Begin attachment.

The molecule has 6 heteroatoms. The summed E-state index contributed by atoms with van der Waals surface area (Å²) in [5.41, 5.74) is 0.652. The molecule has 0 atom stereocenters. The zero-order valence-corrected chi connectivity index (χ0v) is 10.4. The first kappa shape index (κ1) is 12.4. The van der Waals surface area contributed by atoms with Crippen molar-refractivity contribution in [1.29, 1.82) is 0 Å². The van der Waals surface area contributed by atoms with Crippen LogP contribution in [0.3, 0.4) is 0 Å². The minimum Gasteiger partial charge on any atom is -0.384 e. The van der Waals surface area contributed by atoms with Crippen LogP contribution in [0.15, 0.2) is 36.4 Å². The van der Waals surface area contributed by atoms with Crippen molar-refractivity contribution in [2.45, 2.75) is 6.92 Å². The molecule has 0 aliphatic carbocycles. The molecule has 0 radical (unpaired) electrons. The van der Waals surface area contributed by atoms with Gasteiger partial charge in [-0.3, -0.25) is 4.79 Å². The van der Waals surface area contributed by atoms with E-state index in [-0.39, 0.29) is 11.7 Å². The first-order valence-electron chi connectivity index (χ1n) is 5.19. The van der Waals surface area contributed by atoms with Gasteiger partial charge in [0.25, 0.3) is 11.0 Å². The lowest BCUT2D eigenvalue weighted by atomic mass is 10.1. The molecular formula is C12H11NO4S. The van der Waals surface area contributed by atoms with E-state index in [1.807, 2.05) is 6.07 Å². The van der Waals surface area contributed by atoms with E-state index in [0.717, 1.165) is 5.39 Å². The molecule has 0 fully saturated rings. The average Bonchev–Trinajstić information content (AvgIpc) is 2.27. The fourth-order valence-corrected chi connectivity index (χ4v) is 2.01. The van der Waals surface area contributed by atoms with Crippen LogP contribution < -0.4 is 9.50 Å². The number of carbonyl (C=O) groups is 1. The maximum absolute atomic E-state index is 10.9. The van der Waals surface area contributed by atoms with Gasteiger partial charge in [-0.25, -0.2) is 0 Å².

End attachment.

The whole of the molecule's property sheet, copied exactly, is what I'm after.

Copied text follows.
The molecule has 6 heteroatoms. The summed E-state index contributed by atoms with van der Waals surface area (Å²) in [5.41, 5.74) is 0.652. The molecule has 0 atom stereocenters. The zero-order valence-corrected chi connectivity index (χ0v) is 10.4. The first kappa shape index (κ1) is 12.4. The van der Waals surface area contributed by atoms with Crippen molar-refractivity contribution in [1.29, 1.82) is 0 Å². The van der Waals surface area contributed by atoms with Crippen LogP contribution in [0.3, 0.4) is 0 Å². The minimum Gasteiger partial charge on any atom is -0.384 e. The van der Waals surface area contributed by atoms with Crippen LogP contribution in [0.15, 0.2) is 36.4 Å². The van der Waals surface area contributed by atoms with Crippen molar-refractivity contribution in [2.45, 2.75) is 6.92 Å². The molecule has 0 aliphatic carbocycles. The molecule has 0 radical (unpaired) electrons. The van der Waals surface area contributed by atoms with Gasteiger partial charge in [-0.3, -0.25) is 4.79 Å². The van der Waals surface area contributed by atoms with E-state index in [-0.39, 0.29) is 11.7 Å². The first-order valence-electron chi connectivity index (χ1n) is 5.19. The van der Waals surface area contributed by atoms with Gasteiger partial charge in [0.25, 0.3) is 11.0 Å². The lowest BCUT2D eigenvalue weighted by atomic mass is 10.1. The molecular formula is C12H11NO4S. The van der Waals surface area contributed by atoms with E-state index in [1.807, 2.05) is 6.07 Å². The van der Waals surface area contributed by atoms with E-state index in [0.717, 1.165) is 5.39 Å². The molecule has 0 fully saturated rings. The average Bonchev–Trinajstić information content (AvgIpc) is 2.27. The fourth-order valence-corrected chi connectivity index (χ4v) is 2.01. The van der Waals surface area contributed by atoms with Crippen LogP contribution < -0.4 is 9.50 Å². The number of carbonyl (C=O) groups is 1. The maximum absolute atomic E-state index is 10.9. The van der Waals surface area contributed by atoms with Gasteiger partial charge in [-0.25, -0.2) is 0 Å².